Before You Proceed . . .
This book presents ten principles. But in the course of our research,
we also discovered an underlying theme that informs each and
every principle well present. This theme doesnt spring from any
individual piece of data we collected; rather, it becomes clear when
you look at the pattern of results as a whole. It is the most parsi-
monious explanation for the generational conict we hear people
talk about and see at work. We alluded to it earlier; here well de-
scribe it so that you can identify it more clearly when reading
through the principles:
Most intergenerational conict shares
a common point of origin: the issue of
cloutwho has it, who wants it.
As we were doing our research, it became clear that fundamen-
tally, generational conict and comments about unacceptable be-
havior on the part of another generation often stem from a particular
groups notion that it gets to make the rules and that the other group
has to follow these rules. If the rules are being challenged, so too is
the superior position and stature of the people who believe they get
to make the rules that others then have to follow.
Our research revealed that in the U.S. workplace, older peo-
ple generally think they should get to make the rules, and they
think that the younger people should follow their rules. No sur-
prises there. For example, people often complain about how some
younger person wears casual clothes to work. The criticism is that
the clothes are inappropriate or unprofessional. In whose opin-
ion? Obviously in the opinion of the people who are doing the crit-
icizing. Have you ever noticed people seldom talk about how odd
the workplace behavior of the older generation is in comparison
with the younger generation? What would happen if masses of
people in their 50s wore jeans and T-shirts to work? Would it sud-
denly become acceptable, or would the people in their 20s start
complaining about the unprofessional attire? It is possible, but
it isnt likely. Though younger people have opinions about other
generations and make negative comments about older people, the
behavior the older generation accepts is considered the standard.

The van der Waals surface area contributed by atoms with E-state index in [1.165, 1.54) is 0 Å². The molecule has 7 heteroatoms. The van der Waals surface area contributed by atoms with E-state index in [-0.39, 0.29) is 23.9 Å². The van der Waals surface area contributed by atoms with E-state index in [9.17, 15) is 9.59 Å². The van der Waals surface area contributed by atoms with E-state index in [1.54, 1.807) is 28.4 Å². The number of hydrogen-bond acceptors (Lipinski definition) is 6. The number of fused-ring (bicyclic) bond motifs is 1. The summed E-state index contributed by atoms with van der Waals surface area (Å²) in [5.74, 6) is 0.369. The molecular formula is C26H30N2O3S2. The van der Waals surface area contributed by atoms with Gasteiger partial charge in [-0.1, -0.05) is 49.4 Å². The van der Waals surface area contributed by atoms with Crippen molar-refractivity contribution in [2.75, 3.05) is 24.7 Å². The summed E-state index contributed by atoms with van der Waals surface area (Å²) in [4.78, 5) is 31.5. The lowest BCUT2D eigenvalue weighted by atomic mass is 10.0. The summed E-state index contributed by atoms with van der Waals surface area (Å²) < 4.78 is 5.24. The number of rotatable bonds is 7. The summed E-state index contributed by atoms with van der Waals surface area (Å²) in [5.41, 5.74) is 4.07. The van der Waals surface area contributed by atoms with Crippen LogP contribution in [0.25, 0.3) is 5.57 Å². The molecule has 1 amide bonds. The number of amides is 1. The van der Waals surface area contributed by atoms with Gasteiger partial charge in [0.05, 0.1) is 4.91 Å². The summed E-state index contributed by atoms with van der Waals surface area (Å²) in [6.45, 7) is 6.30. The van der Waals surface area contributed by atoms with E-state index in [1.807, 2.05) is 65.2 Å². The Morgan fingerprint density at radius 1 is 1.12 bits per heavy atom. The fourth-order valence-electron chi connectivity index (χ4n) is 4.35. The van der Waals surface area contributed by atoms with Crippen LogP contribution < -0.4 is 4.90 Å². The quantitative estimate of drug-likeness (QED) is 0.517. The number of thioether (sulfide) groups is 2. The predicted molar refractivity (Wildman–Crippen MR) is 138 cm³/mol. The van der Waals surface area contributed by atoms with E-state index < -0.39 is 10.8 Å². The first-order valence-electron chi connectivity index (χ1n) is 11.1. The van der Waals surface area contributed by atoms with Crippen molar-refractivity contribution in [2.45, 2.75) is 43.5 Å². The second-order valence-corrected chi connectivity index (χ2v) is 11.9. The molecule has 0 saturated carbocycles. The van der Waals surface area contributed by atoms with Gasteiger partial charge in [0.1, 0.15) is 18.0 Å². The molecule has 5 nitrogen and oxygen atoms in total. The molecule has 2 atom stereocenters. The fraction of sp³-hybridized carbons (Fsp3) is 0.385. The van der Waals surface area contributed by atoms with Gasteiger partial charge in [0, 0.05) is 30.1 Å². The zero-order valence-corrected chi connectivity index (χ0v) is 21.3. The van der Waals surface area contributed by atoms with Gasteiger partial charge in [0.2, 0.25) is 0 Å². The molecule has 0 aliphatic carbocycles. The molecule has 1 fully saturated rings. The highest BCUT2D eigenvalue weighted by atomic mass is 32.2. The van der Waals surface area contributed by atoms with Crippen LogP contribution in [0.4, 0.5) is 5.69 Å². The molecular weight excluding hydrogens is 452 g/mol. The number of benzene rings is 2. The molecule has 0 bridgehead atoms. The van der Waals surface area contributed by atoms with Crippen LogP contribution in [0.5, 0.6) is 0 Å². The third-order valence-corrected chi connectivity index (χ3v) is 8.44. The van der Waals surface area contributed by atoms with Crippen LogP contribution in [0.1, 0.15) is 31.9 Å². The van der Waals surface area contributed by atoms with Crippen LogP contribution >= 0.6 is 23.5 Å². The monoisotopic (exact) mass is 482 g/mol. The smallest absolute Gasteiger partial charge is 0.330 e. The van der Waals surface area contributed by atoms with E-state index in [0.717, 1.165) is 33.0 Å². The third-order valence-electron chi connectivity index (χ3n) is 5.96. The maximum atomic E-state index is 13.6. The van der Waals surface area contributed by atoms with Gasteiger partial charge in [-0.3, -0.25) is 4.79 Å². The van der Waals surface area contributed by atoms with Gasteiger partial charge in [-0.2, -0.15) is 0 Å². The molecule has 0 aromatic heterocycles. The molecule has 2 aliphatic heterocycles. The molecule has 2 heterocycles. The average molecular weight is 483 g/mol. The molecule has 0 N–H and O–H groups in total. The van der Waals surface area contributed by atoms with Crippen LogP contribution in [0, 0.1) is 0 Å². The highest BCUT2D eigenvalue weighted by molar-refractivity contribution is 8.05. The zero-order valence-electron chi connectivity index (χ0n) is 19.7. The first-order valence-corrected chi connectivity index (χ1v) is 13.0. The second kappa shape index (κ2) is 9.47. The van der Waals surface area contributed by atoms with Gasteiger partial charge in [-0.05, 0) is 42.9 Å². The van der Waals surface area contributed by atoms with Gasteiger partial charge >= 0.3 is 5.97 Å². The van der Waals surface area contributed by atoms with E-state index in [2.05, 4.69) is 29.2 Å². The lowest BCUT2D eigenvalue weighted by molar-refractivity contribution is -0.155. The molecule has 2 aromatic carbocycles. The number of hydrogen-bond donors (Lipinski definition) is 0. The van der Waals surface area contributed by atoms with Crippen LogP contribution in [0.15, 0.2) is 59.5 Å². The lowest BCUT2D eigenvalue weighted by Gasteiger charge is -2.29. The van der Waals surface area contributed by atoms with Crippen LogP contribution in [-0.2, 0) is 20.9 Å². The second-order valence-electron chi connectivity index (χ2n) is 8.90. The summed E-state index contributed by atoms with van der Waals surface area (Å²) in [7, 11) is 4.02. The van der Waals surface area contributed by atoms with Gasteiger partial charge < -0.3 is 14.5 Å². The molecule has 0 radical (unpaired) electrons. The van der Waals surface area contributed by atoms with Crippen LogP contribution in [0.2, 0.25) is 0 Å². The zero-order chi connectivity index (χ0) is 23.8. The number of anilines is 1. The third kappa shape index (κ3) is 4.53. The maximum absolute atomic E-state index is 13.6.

So younger peoples comments (in the example above) about the
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older peoples unprofessional attire would be seen as illegitimate
griping and a grab for control rather than as legitimate complaints
about inappropriate workplace behavior.
In another example, when does conict between parent and
child stop being attributed to typical disagreements that any peo-
ple have when living in close quarters, and start being attributed
to a generation gap? The gap appears when the children (typically
teenagers) begin to see themselves as having opinions that are dif-
ferent from those of their parents but no less valid just because
they are younger. In essence, the generation gap appears when the
younger people stop accepting everything the older group tells
them and starts believing that their own opinions, perspectives,
and attitudes have validity equal to those of their elders. The result
of this belief is that the generation gap exists only when the
younger generation ceases to follow the rules set down by the older
generation. As long as the younger generation complies, no gap
But (theoretically) everyone in the workplace is an adult who
is being paid to do a job and is therefore equal except for posi-
tional authority assigned by the organization (that is, his or her
level in the organization). But, as in Orwells Animal Farm, some
people believe they are more equal than others, and they use what
attributes they have (for example, age, political acumen, organi-
zational tenure) to increase their clout within the organization. As
organizations increasingly promote younger people over older peo-
ple (thus increasing the positional power of the younger people),
older people naturally work to maintain the balance of powerin
their favorby using their greater age and experience. One way
they do this is to comment negatively about the bad behavior of
younger people (thus making specic individuals look bad by as-
sociation). Another way they do this is to use the behavior of their
own generation as the model for appropriate behavior (thus mak-
ing themselves look good by association).
People of the older generation also maintain their clout by em-
phasizing the value of their experience. Experience is perceived
both by people and by organizations as valuable because it is be-
lieved to be synonymous with knowledge. But it isnt. Now, dont mis-
understand uswe think experience is critically important. We also
think that on average, people with more experience (older people)
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